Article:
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Built by Mavericks

WCCC student's design selected for Habitat for Humanity home

A Grand Junction man went back to school at age 36 to upgrade his own employment prospects, and wound up making a small slice of life better for a local family in need along the way.

A design by Michael Ramsden became the blueprint for a Habitat for Humanity home to be built this spring with the help of CMU and WCCC students, faculty and staff volunteers.

Ramsden, who recently graduated with an Architectural Drafting credential, combined newly-acquired skills in computer-aided designs (CAD) with 10 years of his own experience in the construction industry to design a unique floorplan for what soon will become a new home for the family of a first-generation CMU student.

Ramsden and WCCC classmate Chloe Miller submitted winning designs for a project called “Built by Mavericks,” a competition that also awarded both students $500.

Ramsden and his wife, Katie, donated their winnings to the family that will receive the house he designed.

“We just decided that the $500 was probably more important to the family than it was to us,” he said.

Prior to enrolling at WCCC, Ramsden’s post-high school education consisted of one year of college, plus a five-year apprenticeship in fire-prevention sprinkler design. But returning to school has always been a consideration, he said, and the tipping point came last summer while he was working full-time installing a sprinkler system at a hospital in Vail – two and a half hours from his home.

“I was at that jobsite for more than a year, and finally told myself, ‘I can’t keep doing this’,” said Ramsden, who unsuccessfully lobbied his bosses about becoming a system designer (less travel, better pay), rather than an onsite installer.

“I think they considered me more valuable out in the field,” he said of the Denver-based company that was employing him at the time. “I knew I had to change something, and decided to sign up at WCCC, which had the kind of classes I was looking for.”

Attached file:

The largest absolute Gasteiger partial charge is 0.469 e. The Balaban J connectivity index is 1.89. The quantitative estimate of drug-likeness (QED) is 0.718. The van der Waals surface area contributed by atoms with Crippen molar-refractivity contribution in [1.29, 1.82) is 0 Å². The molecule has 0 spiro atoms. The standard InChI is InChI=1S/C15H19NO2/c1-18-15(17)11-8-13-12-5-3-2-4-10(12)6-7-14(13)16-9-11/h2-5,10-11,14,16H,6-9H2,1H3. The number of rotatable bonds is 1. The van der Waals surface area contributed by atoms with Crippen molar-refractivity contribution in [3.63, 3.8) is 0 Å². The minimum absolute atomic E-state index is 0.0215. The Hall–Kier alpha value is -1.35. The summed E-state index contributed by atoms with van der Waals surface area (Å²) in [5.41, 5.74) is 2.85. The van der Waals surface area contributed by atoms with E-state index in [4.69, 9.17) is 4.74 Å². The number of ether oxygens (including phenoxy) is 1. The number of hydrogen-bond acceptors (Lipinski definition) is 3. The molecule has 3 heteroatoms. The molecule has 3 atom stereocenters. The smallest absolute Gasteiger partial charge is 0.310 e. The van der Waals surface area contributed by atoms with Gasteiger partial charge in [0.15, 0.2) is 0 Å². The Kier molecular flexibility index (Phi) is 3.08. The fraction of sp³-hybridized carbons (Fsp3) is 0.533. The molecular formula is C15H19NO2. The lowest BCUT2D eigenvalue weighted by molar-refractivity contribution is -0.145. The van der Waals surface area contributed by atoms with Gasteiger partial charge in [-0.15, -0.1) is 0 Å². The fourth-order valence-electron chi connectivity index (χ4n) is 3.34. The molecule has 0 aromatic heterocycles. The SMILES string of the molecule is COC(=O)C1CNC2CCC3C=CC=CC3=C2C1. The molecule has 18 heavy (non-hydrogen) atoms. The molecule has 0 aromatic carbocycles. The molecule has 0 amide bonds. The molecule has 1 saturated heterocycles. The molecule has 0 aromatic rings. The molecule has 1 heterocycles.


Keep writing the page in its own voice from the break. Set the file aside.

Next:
Two semesters studying with Michael Mahoney, WCCC technical instructor of STEM (Science, Technology, Engineering, and Mathematics), included the computer-aided design training Ramsden used to create his Habitat for Humanity blueprint.

“The classes were interesting, and also had an interesting mix of students, basically high school-age kids on up. One gentleman in class was in his late 60s,” he said. “I’m sure it was quite a challenge for Mr. Mahoney to teach such a wide-ranging group of students, but he was great.”

Ramsden says he felt proud, but not altogether surprised, that his design was selected for the Habitat home. A decade of construction experience, along with strict guidelines (square footage, cost-efficiency, etc.) provided by Habitat for Humanity, made his task easier, he said.

“I definitely realized that there were students in the class who could operate the software better and do more-detailed work, but I also felt like nobody in the room had my construction background,” said Ramsden, who had never previously designed a house.

And Mahoney provided additional insight when he took the class to a visit a Habitat for Humanity home that was under construction to learn more about the organization’s rigid design requirements.

Ramsden is now a full-time designer of fire-prevention sprinkler systems for a new company (a job Mahoney helped him find) but hopes to personally pound a few nails during the construction process.

“I’m going to try to get out there and volunteer if I can find time away from my job, which, so far, is keeping me very busy,” he said. “Hopefully I’ll be able balance everything and contribute to the project when the time comes.”

When the job is completed, Ramsden expects to feel fulfilled each time he drives past the home he helped create for a family in need.

Executive Director of Habitat for Humanity of Mesa Laurel Cole expressed optimism that Habitat’s relationship with the WCCC and CMU communities will continue.

“We are thrilled to be partnering with our local students to help increase awareness around the need for affordable homeownership opportunities in our community, while providing real-life and hands-on experience for the students,” Cole said. “We hope this collaboration will continue to grow, and we look forward to involving a younger generation in getting one step closer to closing the affordable-housing gap.”

Anyone interested in learning more about the “Built by Mavericks” project may contact Mesa County’s Habitat for Humanity office at 970.255.9850 or


Written by Dennis Taylor